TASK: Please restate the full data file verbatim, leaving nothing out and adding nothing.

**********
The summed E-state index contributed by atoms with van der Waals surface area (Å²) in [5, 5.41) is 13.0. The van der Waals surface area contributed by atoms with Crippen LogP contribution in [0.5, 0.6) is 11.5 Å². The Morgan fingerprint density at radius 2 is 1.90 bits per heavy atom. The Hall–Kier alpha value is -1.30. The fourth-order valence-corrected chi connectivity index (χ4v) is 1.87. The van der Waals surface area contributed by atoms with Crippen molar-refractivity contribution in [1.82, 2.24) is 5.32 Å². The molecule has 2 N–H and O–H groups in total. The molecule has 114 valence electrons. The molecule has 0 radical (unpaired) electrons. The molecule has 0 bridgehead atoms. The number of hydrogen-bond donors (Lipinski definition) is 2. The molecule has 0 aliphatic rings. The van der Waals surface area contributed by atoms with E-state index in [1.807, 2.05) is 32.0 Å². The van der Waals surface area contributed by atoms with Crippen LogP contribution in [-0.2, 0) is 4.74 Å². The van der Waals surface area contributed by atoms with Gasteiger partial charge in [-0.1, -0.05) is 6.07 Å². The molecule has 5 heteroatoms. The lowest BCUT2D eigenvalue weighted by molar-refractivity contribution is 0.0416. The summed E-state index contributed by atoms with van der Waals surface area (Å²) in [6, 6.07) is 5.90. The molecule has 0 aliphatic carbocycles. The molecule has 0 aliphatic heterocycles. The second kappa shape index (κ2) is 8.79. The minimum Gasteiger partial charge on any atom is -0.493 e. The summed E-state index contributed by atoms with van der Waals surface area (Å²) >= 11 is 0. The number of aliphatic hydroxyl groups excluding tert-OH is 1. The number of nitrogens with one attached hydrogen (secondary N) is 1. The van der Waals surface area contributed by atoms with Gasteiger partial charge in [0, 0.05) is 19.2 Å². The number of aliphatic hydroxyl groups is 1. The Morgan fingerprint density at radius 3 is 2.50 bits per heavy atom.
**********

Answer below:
The summed E-state index contributed by atoms with van der Waals surface area (Å²) in [5, 5.41) is 13.0. The van der Waals surface area contributed by atoms with Crippen LogP contribution in [0.5, 0.6) is 11.5 Å². The Morgan fingerprint density at radius 2 is 1.90 bits per heavy atom. The Hall–Kier alpha value is -1.30. The fourth-order valence-corrected chi connectivity index (χ4v) is 1.87. The van der Waals surface area contributed by atoms with Crippen molar-refractivity contribution in [1.82, 2.24) is 5.32 Å². The molecule has 2 N–H and O–H groups in total. The molecule has 114 valence electrons. The molecule has 0 radical (unpaired) electrons. The molecule has 0 bridgehead atoms. The number of hydrogen-bond donors (Lipinski definition) is 2. The molecule has 0 aliphatic rings. The van der Waals surface area contributed by atoms with E-state index in [1.807, 2.05) is 32.0 Å². The van der Waals surface area contributed by atoms with Crippen LogP contribution in [-0.2, 0) is 4.74 Å². The van der Waals surface area contributed by atoms with Gasteiger partial charge in [-0.1, -0.05) is 6.07 Å². The molecule has 5 heteroatoms. The lowest BCUT2D eigenvalue weighted by molar-refractivity contribution is 0.0416. The summed E-state index contributed by atoms with van der Waals surface area (Å²) in [6, 6.07) is 5.90. The molecule has 0 aliphatic carbocycles. The molecule has 0 aliphatic heterocycles. The second kappa shape index (κ2) is 8.79. The minimum Gasteiger partial charge on any atom is -0.493 e. The summed E-state index contributed by atoms with van der Waals surface area (Å²) >= 11 is 0. The number of aliphatic hydroxyl groups excluding tert-OH is 1. The number of nitrogens with one attached hydrogen (secondary N) is 1. The van der Waals surface area contributed by atoms with Gasteiger partial charge in [0, 0.05) is 19.2 Å². The number of aliphatic hydroxyl groups is 1. The Morgan fingerprint density at radius 3 is 2.50 bits per heavy atom.